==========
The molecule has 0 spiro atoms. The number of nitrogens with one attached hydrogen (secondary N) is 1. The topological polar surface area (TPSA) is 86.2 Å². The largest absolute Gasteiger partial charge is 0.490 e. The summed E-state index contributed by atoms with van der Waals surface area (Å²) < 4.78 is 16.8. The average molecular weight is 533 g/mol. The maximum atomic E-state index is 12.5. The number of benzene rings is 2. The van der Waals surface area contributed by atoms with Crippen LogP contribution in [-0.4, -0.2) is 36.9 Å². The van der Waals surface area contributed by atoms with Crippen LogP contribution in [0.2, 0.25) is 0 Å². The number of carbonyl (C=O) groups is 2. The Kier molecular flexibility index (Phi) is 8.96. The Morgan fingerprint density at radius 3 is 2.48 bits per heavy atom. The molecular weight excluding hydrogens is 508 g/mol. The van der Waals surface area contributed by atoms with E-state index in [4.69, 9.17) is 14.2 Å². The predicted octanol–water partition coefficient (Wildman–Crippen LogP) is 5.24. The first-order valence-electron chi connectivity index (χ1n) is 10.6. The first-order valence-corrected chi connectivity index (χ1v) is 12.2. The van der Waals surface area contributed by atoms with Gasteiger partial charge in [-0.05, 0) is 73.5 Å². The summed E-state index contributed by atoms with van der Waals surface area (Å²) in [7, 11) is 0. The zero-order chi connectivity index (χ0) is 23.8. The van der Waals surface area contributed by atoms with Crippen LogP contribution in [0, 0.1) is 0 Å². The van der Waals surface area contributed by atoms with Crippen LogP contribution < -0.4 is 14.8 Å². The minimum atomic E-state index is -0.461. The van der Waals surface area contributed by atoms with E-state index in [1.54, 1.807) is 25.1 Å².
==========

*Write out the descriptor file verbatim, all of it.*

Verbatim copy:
The molecule has 0 spiro atoms. The number of nitrogens with one attached hydrogen (secondary N) is 1. The topological polar surface area (TPSA) is 86.2 Å². The largest absolute Gasteiger partial charge is 0.490 e. The summed E-state index contributed by atoms with van der Waals surface area (Å²) < 4.78 is 16.8. The average molecular weight is 533 g/mol. The maximum atomic E-state index is 12.5. The number of benzene rings is 2. The van der Waals surface area contributed by atoms with Crippen LogP contribution in [-0.4, -0.2) is 36.9 Å². The van der Waals surface area contributed by atoms with Crippen LogP contribution in [0.2, 0.25) is 0 Å². The number of carbonyl (C=O) groups is 2. The Kier molecular flexibility index (Phi) is 8.96. The Morgan fingerprint density at radius 3 is 2.48 bits per heavy atom. The molecular weight excluding hydrogens is 508 g/mol. The van der Waals surface area contributed by atoms with E-state index in [4.69, 9.17) is 14.2 Å². The predicted octanol–water partition coefficient (Wildman–Crippen LogP) is 5.24. The first-order valence-electron chi connectivity index (χ1n) is 10.6. The first-order valence-corrected chi connectivity index (χ1v) is 12.2. The van der Waals surface area contributed by atoms with Gasteiger partial charge in [-0.05, 0) is 73.5 Å². The summed E-state index contributed by atoms with van der Waals surface area (Å²) in [7, 11) is 0. The zero-order chi connectivity index (χ0) is 23.8. The van der Waals surface area contributed by atoms with Crippen LogP contribution in [0, 0.1) is 0 Å². The van der Waals surface area contributed by atoms with Crippen LogP contribution < -0.4 is 14.8 Å². The minimum atomic E-state index is -0.461. The van der Waals surface area contributed by atoms with E-state index in [1.54, 1.807) is 25.1 Å².